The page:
Most animals are bilaterally symmetric, having body plans with mirrored left and right sides – which also allows them to have a defined head end, rear end, top side, and underside.
It’s not entirely clear what evolutionary advantage this type of symmetry gave to the first bilaterians, which would have been been small “simple” worm-like animals living sometime during the Ediacaran Period between 600 and 560 million years ago. The current generally accepted explanation is that it probably allowed for better active locomotion – clustering sense organs at the head end and directing body movement more efficiently towards food sources and away from threats.
However, this sort of symmetry is never completely perfect. Internal structures like organs are often arranged nonsymmetrically, and the realities of genetics, physical development, and environmental influences always result in external small deviations.
…But not every bilaterian has stayed roughly symmetrical.
Over the last half-billion years or so some bilaterians have abandoned their roughly-mirror-image body plans in favor of something distinctly wonkier. Asymmetry has evolved multiple times in various different lineages, and so every weekday this month we’ll be looking at some examples.
And we might as well start way back near the beginning:
Strange Symmetries #01: Almost Bilateral
Living in the Ediacaran between about 567 and 550 million years ago, the proarticulatans were flattened rounded organisms with two rows of soft “quilted” rib-like segments (known as isomers) and sometimes a larger fused “head” section at the front. The left and right isomers weren’t perfectly mirrored, instead being offset from each other in a glide reflection pattern – but the presence of a clear central body axis suggests these animals may have had some sort of relation to the earliest bilaterians, possibly even being a very early stem group that was experimenting with a not-quite-totally-bilateral body plan.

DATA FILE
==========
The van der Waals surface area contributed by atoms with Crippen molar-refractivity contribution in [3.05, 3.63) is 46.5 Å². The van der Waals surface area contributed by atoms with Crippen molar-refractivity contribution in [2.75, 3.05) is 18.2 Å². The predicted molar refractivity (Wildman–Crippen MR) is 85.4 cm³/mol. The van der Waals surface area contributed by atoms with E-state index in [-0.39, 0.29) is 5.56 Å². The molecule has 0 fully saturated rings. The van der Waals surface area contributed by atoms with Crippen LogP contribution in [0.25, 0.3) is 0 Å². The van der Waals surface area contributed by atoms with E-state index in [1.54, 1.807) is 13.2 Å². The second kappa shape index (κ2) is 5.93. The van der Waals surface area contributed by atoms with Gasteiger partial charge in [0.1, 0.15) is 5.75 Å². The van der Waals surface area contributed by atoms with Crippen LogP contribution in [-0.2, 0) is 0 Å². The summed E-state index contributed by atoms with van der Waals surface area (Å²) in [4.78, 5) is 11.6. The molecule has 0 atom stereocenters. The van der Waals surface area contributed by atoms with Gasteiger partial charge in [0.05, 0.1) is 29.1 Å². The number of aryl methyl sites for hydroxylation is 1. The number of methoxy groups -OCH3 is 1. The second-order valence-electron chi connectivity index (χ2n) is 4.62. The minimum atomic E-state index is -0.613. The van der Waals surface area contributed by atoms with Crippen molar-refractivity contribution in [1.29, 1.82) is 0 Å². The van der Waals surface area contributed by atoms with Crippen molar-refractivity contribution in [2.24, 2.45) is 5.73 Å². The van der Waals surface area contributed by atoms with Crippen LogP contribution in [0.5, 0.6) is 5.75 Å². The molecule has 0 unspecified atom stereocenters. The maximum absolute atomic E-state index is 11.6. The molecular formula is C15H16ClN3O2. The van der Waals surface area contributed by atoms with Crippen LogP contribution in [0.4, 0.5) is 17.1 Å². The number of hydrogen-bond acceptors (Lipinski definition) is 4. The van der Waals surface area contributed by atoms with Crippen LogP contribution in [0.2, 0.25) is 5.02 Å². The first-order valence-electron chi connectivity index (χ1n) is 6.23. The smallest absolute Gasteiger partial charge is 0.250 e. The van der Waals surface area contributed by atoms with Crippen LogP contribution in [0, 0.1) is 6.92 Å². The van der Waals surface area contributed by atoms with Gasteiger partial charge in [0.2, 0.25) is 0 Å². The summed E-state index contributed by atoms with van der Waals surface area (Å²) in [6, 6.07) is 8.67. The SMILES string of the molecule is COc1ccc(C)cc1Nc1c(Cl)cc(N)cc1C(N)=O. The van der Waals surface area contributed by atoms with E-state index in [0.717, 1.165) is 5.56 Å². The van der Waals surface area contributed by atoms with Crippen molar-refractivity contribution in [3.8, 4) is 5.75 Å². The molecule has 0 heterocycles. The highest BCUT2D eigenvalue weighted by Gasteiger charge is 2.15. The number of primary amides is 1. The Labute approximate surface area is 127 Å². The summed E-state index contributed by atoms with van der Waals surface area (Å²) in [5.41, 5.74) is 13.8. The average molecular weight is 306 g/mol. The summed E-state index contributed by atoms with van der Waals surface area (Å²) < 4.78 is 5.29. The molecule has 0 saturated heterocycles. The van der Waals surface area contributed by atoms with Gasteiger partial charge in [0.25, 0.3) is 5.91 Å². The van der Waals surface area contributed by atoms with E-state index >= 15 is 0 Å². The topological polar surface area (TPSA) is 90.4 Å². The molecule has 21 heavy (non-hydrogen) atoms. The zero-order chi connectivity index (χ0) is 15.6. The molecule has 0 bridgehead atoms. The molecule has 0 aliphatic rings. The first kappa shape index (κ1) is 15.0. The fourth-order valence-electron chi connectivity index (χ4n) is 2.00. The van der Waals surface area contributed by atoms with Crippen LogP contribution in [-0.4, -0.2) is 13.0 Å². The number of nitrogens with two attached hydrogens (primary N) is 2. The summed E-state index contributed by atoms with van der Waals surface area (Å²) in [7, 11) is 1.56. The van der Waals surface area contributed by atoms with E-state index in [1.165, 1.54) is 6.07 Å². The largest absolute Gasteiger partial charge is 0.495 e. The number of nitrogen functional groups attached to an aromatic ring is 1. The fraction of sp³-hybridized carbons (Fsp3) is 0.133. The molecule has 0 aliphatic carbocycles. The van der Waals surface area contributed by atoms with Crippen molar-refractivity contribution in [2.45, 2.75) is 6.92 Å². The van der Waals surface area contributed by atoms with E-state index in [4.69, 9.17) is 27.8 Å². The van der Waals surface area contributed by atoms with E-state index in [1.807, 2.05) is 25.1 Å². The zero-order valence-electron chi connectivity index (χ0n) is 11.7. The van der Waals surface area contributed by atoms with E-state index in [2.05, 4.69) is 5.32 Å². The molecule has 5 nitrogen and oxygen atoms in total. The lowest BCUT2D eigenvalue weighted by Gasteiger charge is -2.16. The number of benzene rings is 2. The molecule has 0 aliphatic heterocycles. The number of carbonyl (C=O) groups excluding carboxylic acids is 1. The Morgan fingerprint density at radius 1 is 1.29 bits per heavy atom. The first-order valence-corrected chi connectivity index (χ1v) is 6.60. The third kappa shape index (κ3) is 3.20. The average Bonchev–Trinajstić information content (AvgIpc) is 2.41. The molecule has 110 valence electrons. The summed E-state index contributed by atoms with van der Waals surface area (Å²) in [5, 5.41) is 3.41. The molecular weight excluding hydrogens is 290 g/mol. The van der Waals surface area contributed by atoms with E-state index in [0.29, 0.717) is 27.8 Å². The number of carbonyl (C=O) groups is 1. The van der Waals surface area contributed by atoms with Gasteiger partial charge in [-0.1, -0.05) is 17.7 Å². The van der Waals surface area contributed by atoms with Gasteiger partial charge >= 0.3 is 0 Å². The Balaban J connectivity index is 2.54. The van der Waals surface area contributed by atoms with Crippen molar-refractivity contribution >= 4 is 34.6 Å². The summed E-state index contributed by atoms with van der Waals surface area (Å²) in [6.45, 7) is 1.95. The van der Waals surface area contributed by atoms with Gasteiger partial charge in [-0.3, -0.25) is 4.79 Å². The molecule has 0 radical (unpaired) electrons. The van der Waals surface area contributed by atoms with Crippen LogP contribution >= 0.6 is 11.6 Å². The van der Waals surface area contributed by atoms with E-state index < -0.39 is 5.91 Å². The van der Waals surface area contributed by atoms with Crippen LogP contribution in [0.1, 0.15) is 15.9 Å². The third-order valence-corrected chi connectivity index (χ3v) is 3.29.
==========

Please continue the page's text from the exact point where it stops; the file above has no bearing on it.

Discovered in what is now northwest Russia, and dating to around 555 million years ago, Vendia sokolovi was a small proarticulatan measuring about 1.1cm long (0.4″). It had a rather small number of isomers compared to some of its relatives, only 7 per side, and seems to have had a simple digestive tract that branched into each isomer.
(The superficial resemblance to trilobites was coincidental – while we might not be entirely sure what these things were, we do at least know they weren’t closely related to early arthropods.)
Very little overall is known about these animals’ lifestyles. Trace fossils suggest they were able to move around, feeding on microbial mats on the seafloor, and they may also have been able to firmly stick themselves onto the spots they were currently grazing.